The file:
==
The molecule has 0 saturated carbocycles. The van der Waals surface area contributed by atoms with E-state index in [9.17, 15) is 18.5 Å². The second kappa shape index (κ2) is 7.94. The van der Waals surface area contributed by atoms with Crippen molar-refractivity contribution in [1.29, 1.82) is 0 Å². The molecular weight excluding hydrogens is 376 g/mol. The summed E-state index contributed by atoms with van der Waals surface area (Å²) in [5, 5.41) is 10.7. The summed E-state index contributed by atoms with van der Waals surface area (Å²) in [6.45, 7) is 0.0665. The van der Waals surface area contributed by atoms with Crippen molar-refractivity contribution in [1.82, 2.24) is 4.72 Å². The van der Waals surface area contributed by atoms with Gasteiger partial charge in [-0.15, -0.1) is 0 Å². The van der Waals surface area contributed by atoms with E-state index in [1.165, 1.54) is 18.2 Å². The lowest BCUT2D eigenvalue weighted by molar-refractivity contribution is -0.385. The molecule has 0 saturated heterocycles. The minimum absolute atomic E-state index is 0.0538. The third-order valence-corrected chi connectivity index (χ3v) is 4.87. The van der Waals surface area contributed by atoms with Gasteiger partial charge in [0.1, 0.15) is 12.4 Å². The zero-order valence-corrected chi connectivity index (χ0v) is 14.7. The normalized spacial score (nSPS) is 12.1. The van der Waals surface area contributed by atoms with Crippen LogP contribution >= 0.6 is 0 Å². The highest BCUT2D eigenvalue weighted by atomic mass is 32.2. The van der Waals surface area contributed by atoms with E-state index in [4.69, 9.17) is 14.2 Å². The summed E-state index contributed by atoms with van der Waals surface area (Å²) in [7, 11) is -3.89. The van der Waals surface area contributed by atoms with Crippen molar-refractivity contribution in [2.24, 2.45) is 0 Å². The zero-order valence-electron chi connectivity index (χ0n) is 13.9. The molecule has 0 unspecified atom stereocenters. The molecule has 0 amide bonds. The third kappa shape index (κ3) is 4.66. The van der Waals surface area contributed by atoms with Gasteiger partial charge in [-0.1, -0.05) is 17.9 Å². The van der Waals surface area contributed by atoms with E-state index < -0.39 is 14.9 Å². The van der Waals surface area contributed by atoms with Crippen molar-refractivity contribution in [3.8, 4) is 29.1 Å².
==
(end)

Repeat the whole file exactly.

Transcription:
The molecule has 0 saturated carbocycles. The van der Waals surface area contributed by atoms with E-state index in [9.17, 15) is 18.5 Å². The second kappa shape index (κ2) is 7.94. The van der Waals surface area contributed by atoms with Crippen molar-refractivity contribution in [1.29, 1.82) is 0 Å². The molecular weight excluding hydrogens is 376 g/mol. The summed E-state index contributed by atoms with van der Waals surface area (Å²) in [5, 5.41) is 10.7. The summed E-state index contributed by atoms with van der Waals surface area (Å²) in [6.45, 7) is 0.0665. The van der Waals surface area contributed by atoms with Crippen molar-refractivity contribution in [1.82, 2.24) is 4.72 Å². The van der Waals surface area contributed by atoms with Gasteiger partial charge in [-0.15, -0.1) is 0 Å². The van der Waals surface area contributed by atoms with E-state index in [1.165, 1.54) is 18.2 Å². The lowest BCUT2D eigenvalue weighted by molar-refractivity contribution is -0.385. The molecule has 0 saturated heterocycles. The minimum absolute atomic E-state index is 0.0538. The third-order valence-corrected chi connectivity index (χ3v) is 4.87. The van der Waals surface area contributed by atoms with Gasteiger partial charge in [0.1, 0.15) is 12.4 Å². The zero-order valence-corrected chi connectivity index (χ0v) is 14.7. The normalized spacial score (nSPS) is 12.1. The van der Waals surface area contributed by atoms with Crippen LogP contribution >= 0.6 is 0 Å². The highest BCUT2D eigenvalue weighted by atomic mass is 32.2. The van der Waals surface area contributed by atoms with E-state index in [4.69, 9.17) is 14.2 Å². The summed E-state index contributed by atoms with van der Waals surface area (Å²) in [7, 11) is -3.89. The van der Waals surface area contributed by atoms with Crippen molar-refractivity contribution in [2.24, 2.45) is 0 Å². The zero-order valence-electron chi connectivity index (χ0n) is 13.9. The molecule has 0 unspecified atom stereocenters. The molecule has 0 amide bonds. The third kappa shape index (κ3) is 4.66. The van der Waals surface area contributed by atoms with Gasteiger partial charge in [-0.1, -0.05) is 17.9 Å². The van der Waals surface area contributed by atoms with E-state index < -0.39 is 14.9 Å². The van der Waals surface area contributed by atoms with Crippen molar-refractivity contribution in [3.8, 4) is 29.1 Å².